Grismer Tire's John Marshall Calls Thefts 'Rampant'
John Marshall, vice president of Grismer Tire Co., doesn’t have political aspirations, but he did recently have a few words for Ohio lawmakers. He says the theft of catalytic converters is so rampant, it’s not a matter of “if” - but “when” a vehicle owner will be the victim of the crime.
Marshall recently testified during an Ohio House Criminal Justice Committee session in support of Ohio House Bill 408, which would require scrap metal recyclers collect proof of ownership in transactions involving catalytic converters.
Marshall testified on behalf of the Ohio Tire & Automotive Association, which supports the bill. He was one of 12 parties to submit testimony in favor of the bill. (Others included the Ohio Attorney General’s Office and Ohio Automobile Dealers Association.)
In that testimony Marshall referred to “the rampant theft of catalytic converters,” and noted that in the last 12 months, Grismer Tire, which is based in Dayton, Ohio, has recorded 44 incidents of catalytic converter theft - and the company’s customers have needed repairs after 87 other incidents.
“These thefts impact both our customers and our own fleet vehicles,” he testified. “The cost of replacing a catalytic converter is $1,300 to $2,000. That is a significant cost for customers who are too often the main victims of these crimes. When businesses are targeted, not only do companies have to incur the cost of fixing their own fleet vehicles, but they must also bear rising insurance premiums as well.”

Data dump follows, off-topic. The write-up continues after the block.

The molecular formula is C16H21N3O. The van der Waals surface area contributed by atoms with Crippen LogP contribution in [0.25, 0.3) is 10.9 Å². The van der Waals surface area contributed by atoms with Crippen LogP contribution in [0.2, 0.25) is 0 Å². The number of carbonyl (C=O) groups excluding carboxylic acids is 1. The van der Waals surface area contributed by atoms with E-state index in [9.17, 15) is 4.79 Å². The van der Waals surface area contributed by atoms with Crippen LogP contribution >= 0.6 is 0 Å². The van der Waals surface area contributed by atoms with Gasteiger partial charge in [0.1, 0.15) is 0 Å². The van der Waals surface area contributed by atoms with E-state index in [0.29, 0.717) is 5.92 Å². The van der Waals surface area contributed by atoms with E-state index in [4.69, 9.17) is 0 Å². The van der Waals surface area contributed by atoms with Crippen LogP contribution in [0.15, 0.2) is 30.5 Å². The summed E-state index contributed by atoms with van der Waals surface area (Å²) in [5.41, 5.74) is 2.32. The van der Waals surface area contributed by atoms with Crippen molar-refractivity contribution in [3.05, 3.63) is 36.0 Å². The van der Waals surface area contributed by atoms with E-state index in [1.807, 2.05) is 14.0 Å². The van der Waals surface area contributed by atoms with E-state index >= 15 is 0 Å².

In an interview, Marshall couldn’t help but warn even this MTD editor to “be very careful where you park your car.” He said Grismer Tire is doing its best to make sure its parking lots are well-lit to provide safety for customers’ vehicles.
Marshall said one of Grismer Tire’s wholesale suppliers had to suspend deliveries for five days after catalytic converters were stolen from the company’s fleet of vehicles.
On April 6, the day he testified before lawmakers in Columbus, Marshall drove to a Grismer Tire store in downtown Columbus, Ohio, and got a ride to the statehouse. While he was waiting, a woman walked in because the catalytic converter had been stolen from her vehicle overnight.
“What I told the congressmen is, this is something all of their constituents are going to face. It doesn’t matter what part of Ohio you’re from. It’s going to get worse and worse.”
At the hearing, Marshall was struck by the testimony of one of the other speakers - a Reynoldsburg, Ohio, police officer. Michael Binder has twice had the catalytic converter stolen from his personal vehicle. After the first theft, he followed a tip offered online to paint the replacement part with heat-resistant spray paint and engrave the vehicle’s identification number into the converter. (The thought is it would be easier to identify a converter that’s marked.)
But Binder said scrap metal dealers he contacted were “unwilling to assist” when he provided them with the description of his stolen property.
With each theft, the officer said the replacement cost, including labor, was nearly $3,000.